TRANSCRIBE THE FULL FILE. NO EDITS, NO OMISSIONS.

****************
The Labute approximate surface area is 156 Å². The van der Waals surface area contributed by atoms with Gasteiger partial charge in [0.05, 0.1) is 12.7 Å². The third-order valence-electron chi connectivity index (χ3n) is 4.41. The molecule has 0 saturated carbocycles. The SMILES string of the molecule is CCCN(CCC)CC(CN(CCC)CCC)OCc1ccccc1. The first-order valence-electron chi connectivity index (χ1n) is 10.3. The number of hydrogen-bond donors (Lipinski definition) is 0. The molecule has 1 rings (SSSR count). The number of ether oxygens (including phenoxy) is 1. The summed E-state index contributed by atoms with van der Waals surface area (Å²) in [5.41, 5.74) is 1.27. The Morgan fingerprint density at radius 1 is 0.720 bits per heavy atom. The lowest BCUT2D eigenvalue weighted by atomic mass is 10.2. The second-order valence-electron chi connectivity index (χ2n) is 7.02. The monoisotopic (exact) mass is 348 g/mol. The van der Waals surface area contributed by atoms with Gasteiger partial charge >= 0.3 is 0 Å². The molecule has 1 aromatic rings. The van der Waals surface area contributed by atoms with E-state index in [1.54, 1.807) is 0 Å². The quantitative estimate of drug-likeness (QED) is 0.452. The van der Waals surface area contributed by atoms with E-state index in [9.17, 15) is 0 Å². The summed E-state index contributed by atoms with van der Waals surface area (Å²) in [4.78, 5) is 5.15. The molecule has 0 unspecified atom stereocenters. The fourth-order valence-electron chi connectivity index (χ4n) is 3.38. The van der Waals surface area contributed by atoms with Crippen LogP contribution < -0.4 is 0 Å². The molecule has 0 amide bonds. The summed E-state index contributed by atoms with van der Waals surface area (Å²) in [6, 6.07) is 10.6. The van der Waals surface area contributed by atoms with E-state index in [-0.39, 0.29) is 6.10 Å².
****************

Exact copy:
The Labute approximate surface area is 156 Å². The van der Waals surface area contributed by atoms with Gasteiger partial charge in [0.05, 0.1) is 12.7 Å². The third-order valence-electron chi connectivity index (χ3n) is 4.41. The molecule has 0 saturated carbocycles. The SMILES string of the molecule is CCCN(CCC)CC(CN(CCC)CCC)OCc1ccccc1. The first-order valence-electron chi connectivity index (χ1n) is 10.3. The number of hydrogen-bond donors (Lipinski definition) is 0. The molecule has 1 rings (SSSR count). The number of ether oxygens (including phenoxy) is 1. The summed E-state index contributed by atoms with van der Waals surface area (Å²) in [5.41, 5.74) is 1.27. The Morgan fingerprint density at radius 1 is 0.720 bits per heavy atom. The lowest BCUT2D eigenvalue weighted by atomic mass is 10.2. The second-order valence-electron chi connectivity index (χ2n) is 7.02. The monoisotopic (exact) mass is 348 g/mol. The van der Waals surface area contributed by atoms with Gasteiger partial charge >= 0.3 is 0 Å². The molecule has 1 aromatic rings. The van der Waals surface area contributed by atoms with E-state index in [1.54, 1.807) is 0 Å². The quantitative estimate of drug-likeness (QED) is 0.452. The van der Waals surface area contributed by atoms with E-state index in [9.17, 15) is 0 Å². The summed E-state index contributed by atoms with van der Waals surface area (Å²) in [4.78, 5) is 5.15. The molecule has 0 unspecified atom stereocenters. The fourth-order valence-electron chi connectivity index (χ4n) is 3.38. The van der Waals surface area contributed by atoms with Crippen LogP contribution < -0.4 is 0 Å². The molecule has 0 amide bonds. The summed E-state index contributed by atoms with van der Waals surface area (Å²) in [6, 6.07) is 10.6. The van der Waals surface area contributed by atoms with E-state index in [-0.39, 0.29) is 6.10 Å².